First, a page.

31 March 2020. The last day of a month that has become increasingly unusual as the days passed. And as lockdown began on Tuesday 24 March (or, to be precise, was announced at 21.20 on the previous evening) this is also the first day of week two.
Like most people, I am a creature of habit and have found that the only way to reliably do something I know I should do but would rather avoid – take exercise, for example – is to make it as ingrained a habit as cleaning my teeth. During this season of enforced social isolation we are all being encouraged to maintain a sense of normality by creating new routines, scheduling our hours and resisting any temptation to succumb to a succession of duvet days. For me, some things are changing and some – perhaps most – are staying the same. I have worked from home for almost three decades and although that routine would normally be punctuated by the various social or charity activities I have become increasingly involved with while embracing semi-retirement, it means that there has been no huge readjustment to make. Apart from a few brief years post-uni and pre-children, life has never revolved around a daily commute, a shared office or chat during tea breaks. So, although I cannot now attend weekly choral society rehearsals or home-group Bible studies, fortnightly writing group meetings or monthly gatherings of my church’s leadership team, all except the first of these are finding ways to convene online get-togethers and so my social contact has changed rather than ceased. I do miss the tea and snacks that generally form a part of such evenings, but much of life is continuing as normal.
But what of other habits and how will they be affected, renewed or perhaps newly established at this time? I finally began a daily exercise habit a few years ago, and traipse down our garden before breakfast each morning to notch up four kilometres on an exercise bicycle. It would be extremely tedious and I would have abandoned it very rapidly had I not discovered that I could read a book while pedalling. The additional fifteen minutes or so every day – that is over seven hours a month – has added considerably to the time I spend reading for pleasure as opposed to ‘for work’ and for the first time ever I read an average of a book each week during 2019. Something I have avoided for years became bearable because it could be combined with a source of enjoyment – and that can apply elsewhere as well. I am not a huge fan of ironing but it is the only time, apart from when driving, that I switch on the radio. Job done, and the repertoire of music that I can recognise and sometimes even name is expanded thanks to Classic fm.
Other habits are less productive but may still have benefits. I have to be honest here and confess that while I may spend hours at my study desk on an average day, by no means all of that time is spent working. However, when I am proofreading a book, probably working with paper and pen rather than screen and keyboard, I still take time out every so often to check social media, monitor emails or relax with a cuppa and a few games of online Scorpion Solitaire; nevertheless, the hours genuinely spent working can still add up to an average office day. At other times – and this is much more the norm now than a few years ago – more often than not a day will largely consist of a range of predominantly online activities. With involvement in a number of organisations, just working through a day’s inbox of emails can extend well into late morning. For the rest, I might be checking over articles that friends or colleagues are writing for magazines or websites; compiling a newsletter; putting together church accounts; or attempting to write something myself, either for our local writing group, for our local churches’ magazine, for this blog or as part of a bigger writing project – although this latter has lain neglected for over a year.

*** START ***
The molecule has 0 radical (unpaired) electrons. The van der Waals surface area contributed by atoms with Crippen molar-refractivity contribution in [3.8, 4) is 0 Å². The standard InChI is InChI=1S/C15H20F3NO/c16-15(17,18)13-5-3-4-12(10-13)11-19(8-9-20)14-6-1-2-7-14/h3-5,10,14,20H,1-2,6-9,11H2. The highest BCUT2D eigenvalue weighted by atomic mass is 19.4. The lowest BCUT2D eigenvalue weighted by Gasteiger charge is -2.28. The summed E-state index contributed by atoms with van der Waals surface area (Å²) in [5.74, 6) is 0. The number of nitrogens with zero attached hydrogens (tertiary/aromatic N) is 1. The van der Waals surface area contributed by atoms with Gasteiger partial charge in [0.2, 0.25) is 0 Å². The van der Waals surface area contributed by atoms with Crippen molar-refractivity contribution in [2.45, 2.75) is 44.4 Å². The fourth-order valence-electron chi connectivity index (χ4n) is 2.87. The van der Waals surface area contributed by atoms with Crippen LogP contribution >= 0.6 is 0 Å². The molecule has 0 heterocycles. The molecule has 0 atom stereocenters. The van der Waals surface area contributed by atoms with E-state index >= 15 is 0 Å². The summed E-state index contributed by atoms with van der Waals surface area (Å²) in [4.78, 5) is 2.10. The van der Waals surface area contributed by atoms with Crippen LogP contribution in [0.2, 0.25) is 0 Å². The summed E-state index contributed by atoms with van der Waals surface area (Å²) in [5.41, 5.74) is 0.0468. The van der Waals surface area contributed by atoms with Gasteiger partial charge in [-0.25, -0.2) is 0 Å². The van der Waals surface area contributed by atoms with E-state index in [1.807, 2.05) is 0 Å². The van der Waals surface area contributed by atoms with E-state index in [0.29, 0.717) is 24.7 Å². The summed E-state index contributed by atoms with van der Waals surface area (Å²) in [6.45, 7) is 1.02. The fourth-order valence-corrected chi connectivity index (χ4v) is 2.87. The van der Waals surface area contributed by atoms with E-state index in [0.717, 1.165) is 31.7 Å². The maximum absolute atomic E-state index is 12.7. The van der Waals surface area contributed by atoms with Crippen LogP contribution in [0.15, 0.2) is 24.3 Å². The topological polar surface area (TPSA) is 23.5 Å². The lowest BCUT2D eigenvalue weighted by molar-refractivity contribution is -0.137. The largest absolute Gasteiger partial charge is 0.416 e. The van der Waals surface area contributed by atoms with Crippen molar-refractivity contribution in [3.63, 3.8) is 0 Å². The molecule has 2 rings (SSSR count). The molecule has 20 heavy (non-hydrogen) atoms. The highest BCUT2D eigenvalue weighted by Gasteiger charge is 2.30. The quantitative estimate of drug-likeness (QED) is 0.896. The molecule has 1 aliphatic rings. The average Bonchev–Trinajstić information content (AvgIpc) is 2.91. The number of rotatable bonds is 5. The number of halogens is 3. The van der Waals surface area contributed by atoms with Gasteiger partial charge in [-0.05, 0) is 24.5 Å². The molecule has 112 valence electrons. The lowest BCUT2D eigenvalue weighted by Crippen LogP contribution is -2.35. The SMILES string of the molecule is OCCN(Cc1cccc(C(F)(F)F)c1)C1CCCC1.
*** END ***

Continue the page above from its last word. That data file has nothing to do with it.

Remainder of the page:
The present restrictions mean that what would be a half or full day in London for a meeting may now be an hour or two over Zoom, and already there are suggestions that having got used to new ways of doing things – ways that are more inclusive for people living far from the capital or with other restrictions on their time or finances – we may well adopt some of these ideas beyond the time of Covid-19. Time will tell, but I am sure there will be new habits that prove to be useful in the long term. However, there are some of our lockdown habits that will have to be unlearned: crossing the road to avoid people coming towards you down the pavement might have been considered rude a few weeks ago, now it is among the things many people are doing almost without thinking as they are out getting their daily exercise; and pausing when the doorbell goes to allow the delivery person to retreat to a safe distance is sensible now but not great in the normal run of things if the expected parcel then gets taken away again.
I have not yet decided – and perhaps the start of week two is too early – whether I should have a daily timetable to remind me to do certain things every day over the coming weeks or months but I do note that already there are two things on my mental ‘to-do’ list that I have not got around to today, so perhaps it won’t be long.